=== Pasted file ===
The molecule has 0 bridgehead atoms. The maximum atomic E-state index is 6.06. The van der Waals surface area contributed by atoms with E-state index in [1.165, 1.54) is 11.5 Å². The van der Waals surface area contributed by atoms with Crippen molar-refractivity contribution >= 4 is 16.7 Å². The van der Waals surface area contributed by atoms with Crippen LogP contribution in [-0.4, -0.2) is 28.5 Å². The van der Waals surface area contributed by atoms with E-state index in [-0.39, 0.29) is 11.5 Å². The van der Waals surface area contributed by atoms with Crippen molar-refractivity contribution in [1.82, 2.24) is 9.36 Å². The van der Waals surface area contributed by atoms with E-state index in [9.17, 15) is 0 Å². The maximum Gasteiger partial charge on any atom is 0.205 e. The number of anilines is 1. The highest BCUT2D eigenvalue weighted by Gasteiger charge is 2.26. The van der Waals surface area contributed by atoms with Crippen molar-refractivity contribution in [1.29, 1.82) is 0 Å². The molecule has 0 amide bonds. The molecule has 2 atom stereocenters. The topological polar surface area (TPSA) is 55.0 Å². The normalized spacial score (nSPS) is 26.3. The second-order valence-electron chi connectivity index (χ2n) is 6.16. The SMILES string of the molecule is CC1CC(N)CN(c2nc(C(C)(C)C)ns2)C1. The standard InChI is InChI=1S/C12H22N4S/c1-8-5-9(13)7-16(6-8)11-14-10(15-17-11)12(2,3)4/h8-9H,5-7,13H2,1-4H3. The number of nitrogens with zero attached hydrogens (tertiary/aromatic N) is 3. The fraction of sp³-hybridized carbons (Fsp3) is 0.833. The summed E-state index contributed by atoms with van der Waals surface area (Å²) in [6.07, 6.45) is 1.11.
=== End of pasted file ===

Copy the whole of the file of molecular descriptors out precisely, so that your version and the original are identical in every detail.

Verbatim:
The molecule has 0 bridgehead atoms. The maximum atomic E-state index is 6.06. The van der Waals surface area contributed by atoms with E-state index in [1.165, 1.54) is 11.5 Å². The van der Waals surface area contributed by atoms with Crippen molar-refractivity contribution >= 4 is 16.7 Å². The van der Waals surface area contributed by atoms with Crippen LogP contribution in [-0.4, -0.2) is 28.5 Å². The van der Waals surface area contributed by atoms with E-state index in [-0.39, 0.29) is 11.5 Å². The van der Waals surface area contributed by atoms with Crippen molar-refractivity contribution in [1.82, 2.24) is 9.36 Å². The van der Waals surface area contributed by atoms with E-state index in [9.17, 15) is 0 Å². The maximum Gasteiger partial charge on any atom is 0.205 e. The number of anilines is 1. The highest BCUT2D eigenvalue weighted by Gasteiger charge is 2.26. The van der Waals surface area contributed by atoms with Crippen molar-refractivity contribution in [1.29, 1.82) is 0 Å². The molecule has 0 amide bonds. The molecule has 2 atom stereocenters. The topological polar surface area (TPSA) is 55.0 Å². The normalized spacial score (nSPS) is 26.3. The second-order valence-electron chi connectivity index (χ2n) is 6.16. The SMILES string of the molecule is CC1CC(N)CN(c2nc(C(C)(C)C)ns2)C1. The standard InChI is InChI=1S/C12H22N4S/c1-8-5-9(13)7-16(6-8)11-14-10(15-17-11)12(2,3)4/h8-9H,5-7,13H2,1-4H3. The number of nitrogens with zero attached hydrogens (tertiary/aromatic N) is 3. The fraction of sp³-hybridized carbons (Fsp3) is 0.833. The summed E-state index contributed by atoms with van der Waals surface area (Å²) in [6.07, 6.45) is 1.11.